Annihilators, Perpendicular Spaces, A Connection

Whilst writing out revision notes, something struck me!

\huge X^{\circ} = \varphi(X^{\bot})

let V be a finite dimensional real inner product space.
let X \leqslant V be a subspace of V.

Definition

The annihilator of X, denoted X^{\circ} := \{ f \in V' \mid f(x) = 0 \, \forall x \in X\} where V' is the dual space of V.

Definition

The perpendicular space of X, denoted X^{\bot} := \{ v \in V \mid \langle x,v \rangle = 0 \, \forall x \in X \}

It might already be apparent that there is some connection between these two – both involve things going to zero, whenever something is done to everything in X.

To make this more explicit, first we need a theorem.

Theorem: (weaker version of) Riesz Representation Theorem

\varphi \colon V \rightarrow V' \colon w \mapsto (v \mapsto \langle v , w \rangle) is an isomorphism of vector spaces. Restated, we can associate each linear map uniquely f \colon V \rightarrow \mathbb{R} with a vector w \in V such that f(x) := \langle x,w \rangle.

Proof:

Linearity:

let u,v \in V, \lambda, \mu \in \mathbb{R}
\varphi(\lambda u + \mu v)(x)
= \langle x, \lambda u + \mu v \rangle
= \lambda \langle x, u \rangle + \mu \langle x , v \rangle
= \left ( \lambda \varphi(u) + \mu \varphi(v) \right )(x)
and hence we see this is a linear map.

Injectivity:

Suppose \langle v , w \rangle = \langle v , w' \rangle \, \forall v \in V
then \langle v, w - w' \rangle  = 0 \, \forall v \in V
so specifically \langle w-w', w - w' \rangle = 0
thus by positive definiteness, w = w' hence \varphi is injective.

Surjectivity:

Since we have that this is an injective linear map between spaces of the same dimension, this follows by Rank Nullity. Alternatively:
let f \in V'
take a basis \varepsilon = \{e_1, \ldots, e_n\}
then define w := \sum_{i=1}^n \langle f(e_i),e_i \rangle e_i
and we can check that this works.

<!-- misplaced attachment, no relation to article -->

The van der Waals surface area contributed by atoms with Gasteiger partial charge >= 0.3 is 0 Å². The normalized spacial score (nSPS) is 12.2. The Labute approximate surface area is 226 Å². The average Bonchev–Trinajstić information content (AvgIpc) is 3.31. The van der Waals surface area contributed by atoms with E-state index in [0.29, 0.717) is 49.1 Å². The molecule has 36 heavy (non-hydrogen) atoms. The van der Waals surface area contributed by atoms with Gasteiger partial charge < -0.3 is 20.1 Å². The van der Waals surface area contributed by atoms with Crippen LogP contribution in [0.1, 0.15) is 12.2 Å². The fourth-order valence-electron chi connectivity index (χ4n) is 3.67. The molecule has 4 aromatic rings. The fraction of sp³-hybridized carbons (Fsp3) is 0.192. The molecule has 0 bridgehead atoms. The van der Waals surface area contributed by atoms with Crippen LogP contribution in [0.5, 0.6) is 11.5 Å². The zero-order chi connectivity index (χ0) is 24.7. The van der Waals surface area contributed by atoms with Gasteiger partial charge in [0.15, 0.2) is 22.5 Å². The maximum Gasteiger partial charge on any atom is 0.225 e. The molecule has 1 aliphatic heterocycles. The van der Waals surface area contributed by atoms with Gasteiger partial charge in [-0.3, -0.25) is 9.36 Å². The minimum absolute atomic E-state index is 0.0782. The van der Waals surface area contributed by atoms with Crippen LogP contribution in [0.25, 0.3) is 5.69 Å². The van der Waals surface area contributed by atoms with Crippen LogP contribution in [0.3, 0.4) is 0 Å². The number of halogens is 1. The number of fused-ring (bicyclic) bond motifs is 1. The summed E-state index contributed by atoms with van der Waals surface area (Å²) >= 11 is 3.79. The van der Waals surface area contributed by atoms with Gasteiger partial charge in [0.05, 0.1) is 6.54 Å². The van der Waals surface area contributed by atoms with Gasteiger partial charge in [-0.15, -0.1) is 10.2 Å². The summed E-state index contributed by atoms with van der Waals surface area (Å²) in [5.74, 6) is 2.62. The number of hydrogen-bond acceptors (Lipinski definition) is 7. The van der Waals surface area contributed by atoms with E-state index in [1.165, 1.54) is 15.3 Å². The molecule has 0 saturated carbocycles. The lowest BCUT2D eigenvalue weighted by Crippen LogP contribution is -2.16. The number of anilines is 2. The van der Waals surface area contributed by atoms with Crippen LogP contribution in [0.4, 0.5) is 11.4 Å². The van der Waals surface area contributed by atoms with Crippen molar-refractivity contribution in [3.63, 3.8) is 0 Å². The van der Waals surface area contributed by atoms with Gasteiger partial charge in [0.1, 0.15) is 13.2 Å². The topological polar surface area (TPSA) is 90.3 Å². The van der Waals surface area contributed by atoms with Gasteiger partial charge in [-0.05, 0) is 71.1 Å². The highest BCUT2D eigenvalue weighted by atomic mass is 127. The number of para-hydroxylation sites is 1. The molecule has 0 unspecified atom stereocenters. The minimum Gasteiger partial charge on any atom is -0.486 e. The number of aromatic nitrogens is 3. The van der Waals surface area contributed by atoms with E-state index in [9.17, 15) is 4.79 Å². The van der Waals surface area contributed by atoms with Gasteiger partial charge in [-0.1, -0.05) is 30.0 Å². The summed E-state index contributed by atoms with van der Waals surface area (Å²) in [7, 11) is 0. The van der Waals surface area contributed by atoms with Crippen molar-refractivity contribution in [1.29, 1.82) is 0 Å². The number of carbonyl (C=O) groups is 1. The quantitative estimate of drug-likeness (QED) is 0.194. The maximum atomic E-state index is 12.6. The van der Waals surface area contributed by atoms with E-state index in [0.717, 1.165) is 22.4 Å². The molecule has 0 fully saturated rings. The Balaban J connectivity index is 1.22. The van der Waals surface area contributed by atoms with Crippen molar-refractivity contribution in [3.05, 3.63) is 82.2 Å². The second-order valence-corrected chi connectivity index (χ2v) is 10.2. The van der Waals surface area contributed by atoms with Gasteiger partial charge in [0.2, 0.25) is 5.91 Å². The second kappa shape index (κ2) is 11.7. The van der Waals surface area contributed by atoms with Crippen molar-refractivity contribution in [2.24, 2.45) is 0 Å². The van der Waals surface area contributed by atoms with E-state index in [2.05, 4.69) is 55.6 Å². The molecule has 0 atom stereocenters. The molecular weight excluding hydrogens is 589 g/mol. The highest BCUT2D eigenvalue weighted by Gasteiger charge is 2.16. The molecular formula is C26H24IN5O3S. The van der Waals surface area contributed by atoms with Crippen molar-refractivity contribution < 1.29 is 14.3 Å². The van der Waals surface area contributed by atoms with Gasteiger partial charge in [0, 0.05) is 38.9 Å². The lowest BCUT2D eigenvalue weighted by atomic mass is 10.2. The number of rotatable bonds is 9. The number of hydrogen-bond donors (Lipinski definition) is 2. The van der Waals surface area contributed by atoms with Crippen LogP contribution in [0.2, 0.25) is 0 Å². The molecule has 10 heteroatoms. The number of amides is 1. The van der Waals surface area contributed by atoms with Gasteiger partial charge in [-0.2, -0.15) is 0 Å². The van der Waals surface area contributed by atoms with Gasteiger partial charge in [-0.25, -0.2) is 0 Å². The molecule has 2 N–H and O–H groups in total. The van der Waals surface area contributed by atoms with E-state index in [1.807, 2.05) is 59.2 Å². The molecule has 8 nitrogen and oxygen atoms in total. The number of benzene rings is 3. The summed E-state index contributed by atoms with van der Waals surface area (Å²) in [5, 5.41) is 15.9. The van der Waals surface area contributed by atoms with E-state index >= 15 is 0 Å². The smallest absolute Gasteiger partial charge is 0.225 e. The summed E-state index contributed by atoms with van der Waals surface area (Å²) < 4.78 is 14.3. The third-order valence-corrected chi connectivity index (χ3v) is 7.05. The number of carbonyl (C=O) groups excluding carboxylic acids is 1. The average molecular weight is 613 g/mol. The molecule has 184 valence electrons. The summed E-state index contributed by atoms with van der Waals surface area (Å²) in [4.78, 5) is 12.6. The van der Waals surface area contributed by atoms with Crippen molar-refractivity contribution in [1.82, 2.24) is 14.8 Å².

Now to use this theorem to show the connection.

X^{\circ} := \{ f \in V' \mid f(x) = 0 \, \forall x \in X \}
but \forall f \in V', f = \varphi(w) for some w \in V.
thus X^{\circ} = \{\varphi(w) \mid \varphi(w)(x) = \langle x , w \rangle = 0 \, \forall x \in X \} = \varphi(X^{\bot})

So we have the result we wanted:
\huge X^{\circ} = \varphi(X^{\bot})

Applications

This means all of those oh-so-fun identities one derives for annihilator subspace structure can be passed over to perpendicular subspace structure!

Example:

Given the identity X_1^{\circ} + X_2^{\circ} = (X_1 \cap X_2)^{\circ}
we can deduce \varphi \left ( (X_1 \cap X_2 )^{\bot} \right ) = (X_1 \cap X_2)^{\circ} = X_1^{\circ} + X_2^{\circ} = \varphi(X_1^{\bot}) + \varphi(X_2^{\bot})
linearity of \varphi gives us \varphi(X_1^{\bot}) + \varphi(X_2^{\bot})= \varphi(X_1^{\bot} + X_2^{\bot})
so by injectivity of \varphi we have (X_1 \cap X_2)^{\bot} = X_1^{\bot} + X_2^{\bot}

i.e. compare
X_1^{\circ} + X_2^{\circ} = (X_1 \cap X_2)^{\circ}
to
X_1^{\bot} + X_2^{\bot} = (X_1 \cap X_2)^{\bot}

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Annihilators, Perpendicular Spaces, A Connection

2 thoughts on “Annihilators, Perpendicular Spaces, A Connection

  1. Yes, I swear a similar feeling struck me once, but I never cared to look into it, good job!
    For some reason the curriculum is obsessed with infinite dimensional vector spaces. Does this correspondence hold for those wretched things?

    1. jebavarde says:

      I did worry about infinite things. Some of these identities do break for infinite dimensional ‘stuff’, so maybe the correspondence does go boom. I don’t really know much about infinite dimensional vector spaces. The words analytic basis always seem to crop up.

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